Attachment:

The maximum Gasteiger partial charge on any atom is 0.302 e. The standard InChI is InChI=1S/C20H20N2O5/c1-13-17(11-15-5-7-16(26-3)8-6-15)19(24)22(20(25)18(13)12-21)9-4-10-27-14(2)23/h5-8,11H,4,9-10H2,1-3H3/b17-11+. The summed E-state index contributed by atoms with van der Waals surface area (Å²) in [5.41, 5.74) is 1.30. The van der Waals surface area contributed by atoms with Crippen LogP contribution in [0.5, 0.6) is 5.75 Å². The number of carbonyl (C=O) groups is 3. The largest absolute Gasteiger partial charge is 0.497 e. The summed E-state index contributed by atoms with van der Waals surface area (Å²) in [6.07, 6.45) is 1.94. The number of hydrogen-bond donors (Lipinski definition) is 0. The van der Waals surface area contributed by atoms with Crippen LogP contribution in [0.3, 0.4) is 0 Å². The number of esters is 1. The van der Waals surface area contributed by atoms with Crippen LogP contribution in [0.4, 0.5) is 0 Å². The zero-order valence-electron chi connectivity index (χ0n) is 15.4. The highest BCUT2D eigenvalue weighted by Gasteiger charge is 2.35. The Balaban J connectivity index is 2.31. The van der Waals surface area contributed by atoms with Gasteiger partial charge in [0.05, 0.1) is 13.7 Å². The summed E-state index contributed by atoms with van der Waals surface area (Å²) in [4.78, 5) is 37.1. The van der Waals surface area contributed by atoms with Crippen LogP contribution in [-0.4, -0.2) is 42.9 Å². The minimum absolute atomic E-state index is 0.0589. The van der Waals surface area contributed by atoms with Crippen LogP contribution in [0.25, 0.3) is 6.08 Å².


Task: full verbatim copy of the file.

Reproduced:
The maximum Gasteiger partial charge on any atom is 0.302 e. The standard InChI is InChI=1S/C20H20N2O5/c1-13-17(11-15-5-7-16(26-3)8-6-15)19(24)22(20(25)18(13)12-21)9-4-10-27-14(2)23/h5-8,11H,4,9-10H2,1-3H3/b17-11+. The summed E-state index contributed by atoms with van der Waals surface area (Å²) in [5.41, 5.74) is 1.30. The van der Waals surface area contributed by atoms with Crippen LogP contribution in [0.5, 0.6) is 5.75 Å². The number of carbonyl (C=O) groups is 3. The largest absolute Gasteiger partial charge is 0.497 e. The summed E-state index contributed by atoms with van der Waals surface area (Å²) in [6.07, 6.45) is 1.94. The number of hydrogen-bond donors (Lipinski definition) is 0. The van der Waals surface area contributed by atoms with Crippen LogP contribution in [0.3, 0.4) is 0 Å². The number of esters is 1. The van der Waals surface area contributed by atoms with Crippen LogP contribution in [0.4, 0.5) is 0 Å². The zero-order valence-electron chi connectivity index (χ0n) is 15.4. The highest BCUT2D eigenvalue weighted by Gasteiger charge is 2.35. The Balaban J connectivity index is 2.31. The van der Waals surface area contributed by atoms with Gasteiger partial charge in [0.05, 0.1) is 13.7 Å². The summed E-state index contributed by atoms with van der Waals surface area (Å²) in [4.78, 5) is 37.1. The van der Waals surface area contributed by atoms with Crippen LogP contribution in [-0.4, -0.2) is 42.9 Å². The minimum absolute atomic E-state index is 0.0589. The van der Waals surface area contributed by atoms with Crippen LogP contribution in [0.25, 0.3) is 6.08 Å².